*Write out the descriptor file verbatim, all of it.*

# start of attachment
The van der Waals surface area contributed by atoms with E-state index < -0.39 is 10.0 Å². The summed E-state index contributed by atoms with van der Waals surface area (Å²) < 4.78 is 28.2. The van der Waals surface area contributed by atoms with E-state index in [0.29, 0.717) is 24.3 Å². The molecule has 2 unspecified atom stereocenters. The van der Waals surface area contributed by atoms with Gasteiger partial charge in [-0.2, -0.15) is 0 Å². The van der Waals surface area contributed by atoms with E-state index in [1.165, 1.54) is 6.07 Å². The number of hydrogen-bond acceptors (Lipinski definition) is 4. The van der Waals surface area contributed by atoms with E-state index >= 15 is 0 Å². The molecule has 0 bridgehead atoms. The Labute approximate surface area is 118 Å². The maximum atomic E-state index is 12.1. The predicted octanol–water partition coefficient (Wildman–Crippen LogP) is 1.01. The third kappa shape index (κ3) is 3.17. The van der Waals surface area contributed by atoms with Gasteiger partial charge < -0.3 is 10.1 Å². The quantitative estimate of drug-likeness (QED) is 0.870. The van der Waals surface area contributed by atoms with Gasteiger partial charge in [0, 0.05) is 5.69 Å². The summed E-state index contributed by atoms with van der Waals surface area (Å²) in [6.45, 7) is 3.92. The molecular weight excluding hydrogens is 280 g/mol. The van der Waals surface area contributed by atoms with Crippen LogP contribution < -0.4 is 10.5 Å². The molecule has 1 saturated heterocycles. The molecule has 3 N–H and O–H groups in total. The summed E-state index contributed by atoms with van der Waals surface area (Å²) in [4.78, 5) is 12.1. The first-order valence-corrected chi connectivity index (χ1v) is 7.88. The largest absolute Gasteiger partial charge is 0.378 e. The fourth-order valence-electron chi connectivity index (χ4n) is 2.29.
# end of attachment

The van der Waals surface area contributed by atoms with E-state index < -0.39 is 10.0 Å². The summed E-state index contributed by atoms with van der Waals surface area (Å²) < 4.78 is 28.2. The van der Waals surface area contributed by atoms with E-state index in [0.29, 0.717) is 24.3 Å². The molecule has 2 unspecified atom stereocenters. The van der Waals surface area contributed by atoms with Gasteiger partial charge in [-0.2, -0.15) is 0 Å². The van der Waals surface area contributed by atoms with E-state index in [1.165, 1.54) is 6.07 Å². The number of hydrogen-bond acceptors (Lipinski definition) is 4. The van der Waals surface area contributed by atoms with E-state index >= 15 is 0 Å². The molecule has 0 bridgehead atoms. The Labute approximate surface area is 118 Å². The maximum atomic E-state index is 12.1. The predicted octanol–water partition coefficient (Wildman–Crippen LogP) is 1.01. The third kappa shape index (κ3) is 3.17. The van der Waals surface area contributed by atoms with Gasteiger partial charge < -0.3 is 10.1 Å². The quantitative estimate of drug-likeness (QED) is 0.870. The van der Waals surface area contributed by atoms with Gasteiger partial charge in [0, 0.05) is 5.69 Å². The summed E-state index contributed by atoms with van der Waals surface area (Å²) in [6.45, 7) is 3.92. The molecular weight excluding hydrogens is 280 g/mol. The van der Waals surface area contributed by atoms with Crippen LogP contribution < -0.4 is 10.5 Å². The molecule has 1 saturated heterocycles. The molecule has 3 N–H and O–H groups in total. The summed E-state index contributed by atoms with van der Waals surface area (Å²) in [4.78, 5) is 12.1. The first-order valence-corrected chi connectivity index (χ1v) is 7.88. The largest absolute Gasteiger partial charge is 0.378 e. The fourth-order valence-electron chi connectivity index (χ4n) is 2.29.